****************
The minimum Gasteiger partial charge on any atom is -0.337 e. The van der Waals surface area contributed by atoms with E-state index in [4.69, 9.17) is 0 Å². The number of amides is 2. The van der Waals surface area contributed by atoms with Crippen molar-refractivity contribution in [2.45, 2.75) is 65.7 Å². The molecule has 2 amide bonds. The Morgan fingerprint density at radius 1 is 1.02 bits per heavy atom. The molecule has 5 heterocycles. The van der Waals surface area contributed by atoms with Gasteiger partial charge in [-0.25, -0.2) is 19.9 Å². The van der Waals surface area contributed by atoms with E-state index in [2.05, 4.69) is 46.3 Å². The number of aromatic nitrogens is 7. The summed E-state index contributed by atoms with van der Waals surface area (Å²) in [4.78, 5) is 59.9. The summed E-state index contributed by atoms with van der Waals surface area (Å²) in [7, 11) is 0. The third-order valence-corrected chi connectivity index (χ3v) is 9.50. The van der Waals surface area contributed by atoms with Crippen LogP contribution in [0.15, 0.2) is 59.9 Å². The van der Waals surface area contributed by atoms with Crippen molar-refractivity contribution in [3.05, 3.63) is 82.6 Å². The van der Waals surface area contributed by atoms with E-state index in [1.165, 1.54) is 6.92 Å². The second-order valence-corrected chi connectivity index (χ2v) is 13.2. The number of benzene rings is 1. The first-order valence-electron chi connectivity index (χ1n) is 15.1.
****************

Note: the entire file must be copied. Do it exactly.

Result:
The minimum Gasteiger partial charge on any atom is -0.337 e. The van der Waals surface area contributed by atoms with E-state index in [4.69, 9.17) is 0 Å². The number of amides is 2. The van der Waals surface area contributed by atoms with Crippen molar-refractivity contribution in [2.45, 2.75) is 65.7 Å². The molecule has 2 amide bonds. The Morgan fingerprint density at radius 1 is 1.02 bits per heavy atom. The molecule has 5 heterocycles. The van der Waals surface area contributed by atoms with Gasteiger partial charge in [-0.25, -0.2) is 19.9 Å². The van der Waals surface area contributed by atoms with E-state index in [2.05, 4.69) is 46.3 Å². The number of aromatic nitrogens is 7. The summed E-state index contributed by atoms with van der Waals surface area (Å²) in [4.78, 5) is 59.9. The summed E-state index contributed by atoms with van der Waals surface area (Å²) in [7, 11) is 0. The third-order valence-corrected chi connectivity index (χ3v) is 9.50. The van der Waals surface area contributed by atoms with Crippen LogP contribution in [0.15, 0.2) is 59.9 Å². The van der Waals surface area contributed by atoms with Crippen molar-refractivity contribution in [3.05, 3.63) is 82.6 Å². The van der Waals surface area contributed by atoms with E-state index in [1.165, 1.54) is 6.92 Å². The second-order valence-corrected chi connectivity index (χ2v) is 13.2. The number of benzene rings is 1. The first-order valence-electron chi connectivity index (χ1n) is 15.1.